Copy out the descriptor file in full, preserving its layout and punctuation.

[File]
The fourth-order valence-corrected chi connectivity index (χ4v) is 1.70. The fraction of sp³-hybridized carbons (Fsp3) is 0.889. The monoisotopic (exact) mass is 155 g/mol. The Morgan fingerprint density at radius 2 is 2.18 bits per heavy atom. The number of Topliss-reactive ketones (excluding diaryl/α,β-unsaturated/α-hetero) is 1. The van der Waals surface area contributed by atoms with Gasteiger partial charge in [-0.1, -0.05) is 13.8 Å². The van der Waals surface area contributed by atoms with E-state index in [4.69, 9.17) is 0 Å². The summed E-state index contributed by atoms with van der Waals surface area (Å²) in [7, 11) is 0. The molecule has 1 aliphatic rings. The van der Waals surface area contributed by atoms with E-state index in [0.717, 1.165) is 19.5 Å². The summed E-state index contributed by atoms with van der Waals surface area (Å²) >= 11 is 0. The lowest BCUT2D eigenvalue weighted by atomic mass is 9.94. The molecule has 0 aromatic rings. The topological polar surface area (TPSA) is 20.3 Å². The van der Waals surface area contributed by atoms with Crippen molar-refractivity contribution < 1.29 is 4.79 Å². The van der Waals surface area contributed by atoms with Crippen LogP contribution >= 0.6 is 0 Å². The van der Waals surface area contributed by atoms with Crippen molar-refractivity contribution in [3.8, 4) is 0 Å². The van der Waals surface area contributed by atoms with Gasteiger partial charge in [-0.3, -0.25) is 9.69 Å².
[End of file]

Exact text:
The fourth-order valence-corrected chi connectivity index (χ4v) is 1.70. The fraction of sp³-hybridized carbons (Fsp3) is 0.889. The monoisotopic (exact) mass is 155 g/mol. The Morgan fingerprint density at radius 2 is 2.18 bits per heavy atom. The number of Topliss-reactive ketones (excluding diaryl/α,β-unsaturated/α-hetero) is 1. The van der Waals surface area contributed by atoms with Gasteiger partial charge in [-0.1, -0.05) is 13.8 Å². The van der Waals surface area contributed by atoms with E-state index in [4.69, 9.17) is 0 Å². The summed E-state index contributed by atoms with van der Waals surface area (Å²) in [7, 11) is 0. The molecule has 1 aliphatic rings. The van der Waals surface area contributed by atoms with E-state index in [0.717, 1.165) is 19.5 Å². The summed E-state index contributed by atoms with van der Waals surface area (Å²) >= 11 is 0. The lowest BCUT2D eigenvalue weighted by atomic mass is 9.94. The molecule has 0 aromatic rings. The topological polar surface area (TPSA) is 20.3 Å². The van der Waals surface area contributed by atoms with Crippen molar-refractivity contribution < 1.29 is 4.79 Å². The van der Waals surface area contributed by atoms with Crippen LogP contribution >= 0.6 is 0 Å². The van der Waals surface area contributed by atoms with Crippen molar-refractivity contribution in [3.8, 4) is 0 Å². The van der Waals surface area contributed by atoms with Gasteiger partial charge in [-0.3, -0.25) is 9.69 Å².